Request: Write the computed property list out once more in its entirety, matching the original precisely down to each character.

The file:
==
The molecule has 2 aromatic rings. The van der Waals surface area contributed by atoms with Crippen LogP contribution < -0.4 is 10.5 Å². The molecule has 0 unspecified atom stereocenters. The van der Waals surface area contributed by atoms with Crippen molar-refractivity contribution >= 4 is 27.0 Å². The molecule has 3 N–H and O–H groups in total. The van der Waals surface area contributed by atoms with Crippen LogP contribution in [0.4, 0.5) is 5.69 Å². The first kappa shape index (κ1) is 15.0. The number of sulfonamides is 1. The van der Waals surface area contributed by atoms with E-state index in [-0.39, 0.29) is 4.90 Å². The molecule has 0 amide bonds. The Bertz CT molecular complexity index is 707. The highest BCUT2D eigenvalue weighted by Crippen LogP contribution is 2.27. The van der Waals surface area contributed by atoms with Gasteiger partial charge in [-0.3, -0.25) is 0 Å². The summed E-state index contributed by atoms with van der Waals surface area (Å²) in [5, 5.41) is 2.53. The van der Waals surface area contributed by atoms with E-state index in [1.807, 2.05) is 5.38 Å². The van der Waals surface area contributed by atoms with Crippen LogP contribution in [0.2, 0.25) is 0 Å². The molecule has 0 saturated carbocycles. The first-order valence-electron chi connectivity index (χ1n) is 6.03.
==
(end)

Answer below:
The molecule has 2 aromatic rings. The van der Waals surface area contributed by atoms with Crippen LogP contribution < -0.4 is 10.5 Å². The molecule has 0 unspecified atom stereocenters. The van der Waals surface area contributed by atoms with Crippen molar-refractivity contribution >= 4 is 27.0 Å². The molecule has 3 N–H and O–H groups in total. The van der Waals surface area contributed by atoms with Crippen LogP contribution in [0.4, 0.5) is 5.69 Å². The first kappa shape index (κ1) is 15.0. The number of sulfonamides is 1. The van der Waals surface area contributed by atoms with E-state index in [-0.39, 0.29) is 4.90 Å². The molecule has 0 amide bonds. The Bertz CT molecular complexity index is 707. The highest BCUT2D eigenvalue weighted by Crippen LogP contribution is 2.27. The van der Waals surface area contributed by atoms with Gasteiger partial charge in [-0.3, -0.25) is 0 Å². The summed E-state index contributed by atoms with van der Waals surface area (Å²) in [5, 5.41) is 2.53. The van der Waals surface area contributed by atoms with E-state index in [1.807, 2.05) is 5.38 Å². The van der Waals surface area contributed by atoms with Crippen LogP contribution in [0.2, 0.25) is 0 Å². The molecule has 0 saturated carbocycles. The first-order valence-electron chi connectivity index (χ1n) is 6.03.